Each team missed a scoring opportunity in the final moments before Stanford controlled. Head coach Colin Mello called time with 11 seconds left, but Stanford could not get off a final shot and the game went to a shootout. Five players from each team alternated shots. Stanford had its first two shots blocked before Will Conner and Somple made theirs. After Stanford goalie Jack Turner came up with a stop, Stanford's Harrison Enright had a shot to tie, but was blocked.
"That last game was a roller-coaster," said Mello. "Losing a shootout is tough because you want to end it playing water polo. But, the fact we came back and made a game of it, finishing fourth is certainly nothing to be ashamed of."
Stanford missed out on playing in the title game after dropping a 13-12 decision to Regency in the semifinals. Regency is primarily comprised of players from SoCal power Mater Dei High. Regency went on to win the gold medal with a shootout win over LA Premier, which handed Stanford a 13-8 loss on Monday.
"We had Regency on the ropes and were up 4-5 goals," Mello explained of the semifinal. "But we just kind of lost it in the end. Both the championship match and third-place match were decided by shootouts.
"I would have liked to seen the boys get a medal . . . but, we just didn't get it done."
Stanford played without Menlo School senior Nick Bisconti, who is playing with the U.S. Youth National Team in the FINA Youth World Championships in Istanbul, Turkey. That event begins Saturday. Stanford also missed Menlo-Atherton senior John Knox, who battled a wrist injury throughout the tourney. The injury was too painful on Monday, forcing Mello to sideline him for Tuesday's final two matches.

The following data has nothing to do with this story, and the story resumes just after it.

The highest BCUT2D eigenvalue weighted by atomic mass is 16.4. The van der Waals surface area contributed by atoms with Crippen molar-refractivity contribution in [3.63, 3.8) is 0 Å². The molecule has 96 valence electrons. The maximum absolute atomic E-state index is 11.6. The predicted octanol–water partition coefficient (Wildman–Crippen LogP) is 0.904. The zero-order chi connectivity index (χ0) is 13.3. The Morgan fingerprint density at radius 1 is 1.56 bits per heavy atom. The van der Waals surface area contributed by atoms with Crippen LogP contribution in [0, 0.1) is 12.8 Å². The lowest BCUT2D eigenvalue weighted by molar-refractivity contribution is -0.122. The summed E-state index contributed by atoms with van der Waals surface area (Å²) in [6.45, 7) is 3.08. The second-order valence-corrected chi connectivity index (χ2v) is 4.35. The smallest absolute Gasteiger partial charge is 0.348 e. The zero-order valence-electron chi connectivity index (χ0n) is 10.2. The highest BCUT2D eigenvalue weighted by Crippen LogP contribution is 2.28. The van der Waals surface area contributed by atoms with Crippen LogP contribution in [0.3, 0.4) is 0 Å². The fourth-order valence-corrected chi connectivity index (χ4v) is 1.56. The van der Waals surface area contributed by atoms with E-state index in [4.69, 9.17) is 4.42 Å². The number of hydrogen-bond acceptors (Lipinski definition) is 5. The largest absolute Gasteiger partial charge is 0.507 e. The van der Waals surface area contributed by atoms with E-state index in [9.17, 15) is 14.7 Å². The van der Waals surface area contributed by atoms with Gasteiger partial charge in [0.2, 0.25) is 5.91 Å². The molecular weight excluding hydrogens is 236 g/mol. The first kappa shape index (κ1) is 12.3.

"They were both significant contributors," Mello said. "In fact, they all were. All of them are all-stars, losing anyone is significant."
As Mello said, there is little room for error in a tournament of this magnitude.
"What I learned is how hard it is to perform in this tournament and how hard it is to medal, and win," he said. "It's four days of high-intensity games. You can't afford to skip up, and we really didn't."
The Stanford 16A team got the game-winning goal from Finn Banks with under a minute remaining. Stanford had taken an 8-6 lead on goals by Chris Xi and Christian Znidarsic before 680 Red A rallied to tie. Goalie Benoit Viollier was a standout for the winners.
Also competing in the boys' tourney was the Mid-Peninsula Water Polo Club 16A squad, which had to settle for a fourth-place finish and 4-3 record after a hard-fought 15-14 loss to South Coast Red (of Thousand Oaks) on Tuesday at Hillsdale High.
Tied at 4 after one period, South Coast took a 9-8 lead into halftime and led by 11-10 after three quarters. South Coast twice extended to a three-goal lead in the fourth period before back-to-back scores by Alec Berquist and Jorge Pont narrowed the gap for Mid-Peninsula, and Christian Huhn answered a SC goal with :23 remaining in the game.
South Coast tried to run out the clock, but was thwarted by Berquist's steal setting up a possible tying goal, but leading scorer Mostyn Fero's backhand at the buzzer was just wide. Fero's five goals paced Mid-Pen, which is made up of Menlo-Atherton sophomores and juniors. Huhn added four, while Alex Hakanson and Pont finished with two each. Goalies Jackson Goudey and Cameron Raff combined for six blocked shots.
Head coach Giovanni Napolitano's team entered the tourney as the No. 14 seed, while South Coast, which Mid-Pen beat on Sunday, was the No. 3 seed in the division.
The girls' four-day tournament will get under way on Thursday, with finals scheduled for Avery Aquatic Center on Sunday.